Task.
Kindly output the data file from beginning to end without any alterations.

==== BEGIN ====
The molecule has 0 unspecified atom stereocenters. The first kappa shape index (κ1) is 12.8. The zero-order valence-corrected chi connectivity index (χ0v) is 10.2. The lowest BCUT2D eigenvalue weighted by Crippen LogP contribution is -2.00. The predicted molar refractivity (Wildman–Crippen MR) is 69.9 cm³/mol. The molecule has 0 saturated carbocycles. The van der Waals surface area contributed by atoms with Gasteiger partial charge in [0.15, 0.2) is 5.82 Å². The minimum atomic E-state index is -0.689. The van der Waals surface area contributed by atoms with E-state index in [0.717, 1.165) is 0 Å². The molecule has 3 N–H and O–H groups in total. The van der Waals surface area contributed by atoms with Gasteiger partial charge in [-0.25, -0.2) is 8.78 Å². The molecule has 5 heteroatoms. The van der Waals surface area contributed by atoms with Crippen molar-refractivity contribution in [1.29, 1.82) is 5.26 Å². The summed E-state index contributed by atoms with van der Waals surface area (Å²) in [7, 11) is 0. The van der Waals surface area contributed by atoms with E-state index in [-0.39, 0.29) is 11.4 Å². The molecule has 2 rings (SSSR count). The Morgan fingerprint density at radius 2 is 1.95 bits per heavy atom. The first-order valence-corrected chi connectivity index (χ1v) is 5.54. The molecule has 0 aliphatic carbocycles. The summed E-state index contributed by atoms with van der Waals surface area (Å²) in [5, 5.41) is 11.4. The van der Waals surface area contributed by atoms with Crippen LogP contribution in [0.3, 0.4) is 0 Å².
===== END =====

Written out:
The molecule has 0 unspecified atom stereocenters. The first kappa shape index (κ1) is 12.8. The zero-order valence-corrected chi connectivity index (χ0v) is 10.2. The lowest BCUT2D eigenvalue weighted by Crippen LogP contribution is -2.00. The predicted molar refractivity (Wildman–Crippen MR) is 69.9 cm³/mol. The molecule has 0 saturated carbocycles. The van der Waals surface area contributed by atoms with Gasteiger partial charge in [0.15, 0.2) is 5.82 Å². The minimum atomic E-state index is -0.689. The van der Waals surface area contributed by atoms with E-state index in [0.717, 1.165) is 0 Å². The molecule has 3 N–H and O–H groups in total. The van der Waals surface area contributed by atoms with Gasteiger partial charge in [-0.25, -0.2) is 8.78 Å². The molecule has 5 heteroatoms. The van der Waals surface area contributed by atoms with Crippen molar-refractivity contribution in [1.29, 1.82) is 5.26 Å². The summed E-state index contributed by atoms with van der Waals surface area (Å²) in [7, 11) is 0. The van der Waals surface area contributed by atoms with E-state index in [-0.39, 0.29) is 11.4 Å². The molecule has 2 rings (SSSR count). The Morgan fingerprint density at radius 2 is 1.95 bits per heavy atom. The first-order valence-corrected chi connectivity index (χ1v) is 5.54. The molecule has 0 aliphatic carbocycles. The summed E-state index contributed by atoms with van der Waals surface area (Å²) in [5, 5.41) is 11.4. The van der Waals surface area contributed by atoms with Crippen LogP contribution in [0.3, 0.4) is 0 Å².